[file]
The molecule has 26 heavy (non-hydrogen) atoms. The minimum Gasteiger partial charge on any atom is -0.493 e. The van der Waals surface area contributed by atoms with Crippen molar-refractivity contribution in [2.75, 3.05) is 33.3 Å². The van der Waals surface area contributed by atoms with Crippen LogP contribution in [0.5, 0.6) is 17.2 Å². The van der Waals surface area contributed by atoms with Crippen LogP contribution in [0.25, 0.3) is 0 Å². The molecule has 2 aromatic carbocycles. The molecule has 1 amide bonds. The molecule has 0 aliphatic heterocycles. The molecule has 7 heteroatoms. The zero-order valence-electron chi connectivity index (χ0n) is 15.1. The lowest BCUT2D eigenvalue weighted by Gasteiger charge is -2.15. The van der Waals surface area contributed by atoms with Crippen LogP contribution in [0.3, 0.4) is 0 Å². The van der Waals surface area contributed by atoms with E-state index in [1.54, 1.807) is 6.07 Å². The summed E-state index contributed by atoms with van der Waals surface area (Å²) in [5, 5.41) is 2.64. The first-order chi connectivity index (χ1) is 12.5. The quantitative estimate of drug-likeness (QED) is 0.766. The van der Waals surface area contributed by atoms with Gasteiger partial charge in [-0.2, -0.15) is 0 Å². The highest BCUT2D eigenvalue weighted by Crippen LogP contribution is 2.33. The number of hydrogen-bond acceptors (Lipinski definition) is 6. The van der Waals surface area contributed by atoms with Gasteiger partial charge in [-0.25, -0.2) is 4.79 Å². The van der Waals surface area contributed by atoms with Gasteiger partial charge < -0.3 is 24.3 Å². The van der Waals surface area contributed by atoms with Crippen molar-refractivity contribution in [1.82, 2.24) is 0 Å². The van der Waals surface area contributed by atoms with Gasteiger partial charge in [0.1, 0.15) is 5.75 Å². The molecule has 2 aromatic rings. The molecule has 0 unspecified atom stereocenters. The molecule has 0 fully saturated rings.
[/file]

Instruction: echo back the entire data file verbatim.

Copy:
The molecule has 26 heavy (non-hydrogen) atoms. The minimum Gasteiger partial charge on any atom is -0.493 e. The van der Waals surface area contributed by atoms with Crippen molar-refractivity contribution in [2.75, 3.05) is 33.3 Å². The van der Waals surface area contributed by atoms with Crippen LogP contribution in [0.5, 0.6) is 17.2 Å². The van der Waals surface area contributed by atoms with Crippen LogP contribution in [0.25, 0.3) is 0 Å². The molecule has 2 aromatic carbocycles. The molecule has 1 amide bonds. The molecule has 0 aliphatic heterocycles. The molecule has 7 heteroatoms. The zero-order valence-electron chi connectivity index (χ0n) is 15.1. The lowest BCUT2D eigenvalue weighted by Gasteiger charge is -2.15. The van der Waals surface area contributed by atoms with Crippen LogP contribution in [0.3, 0.4) is 0 Å². The van der Waals surface area contributed by atoms with E-state index in [1.54, 1.807) is 6.07 Å². The summed E-state index contributed by atoms with van der Waals surface area (Å²) in [5, 5.41) is 2.64. The first-order chi connectivity index (χ1) is 12.5. The quantitative estimate of drug-likeness (QED) is 0.766. The van der Waals surface area contributed by atoms with Gasteiger partial charge in [-0.2, -0.15) is 0 Å². The highest BCUT2D eigenvalue weighted by Crippen LogP contribution is 2.33. The number of hydrogen-bond acceptors (Lipinski definition) is 6. The van der Waals surface area contributed by atoms with Gasteiger partial charge in [-0.25, -0.2) is 4.79 Å². The van der Waals surface area contributed by atoms with Gasteiger partial charge < -0.3 is 24.3 Å². The van der Waals surface area contributed by atoms with Crippen molar-refractivity contribution in [1.82, 2.24) is 0 Å². The van der Waals surface area contributed by atoms with Gasteiger partial charge in [0.1, 0.15) is 5.75 Å². The molecule has 2 aromatic rings. The molecule has 0 unspecified atom stereocenters. The molecule has 0 fully saturated rings.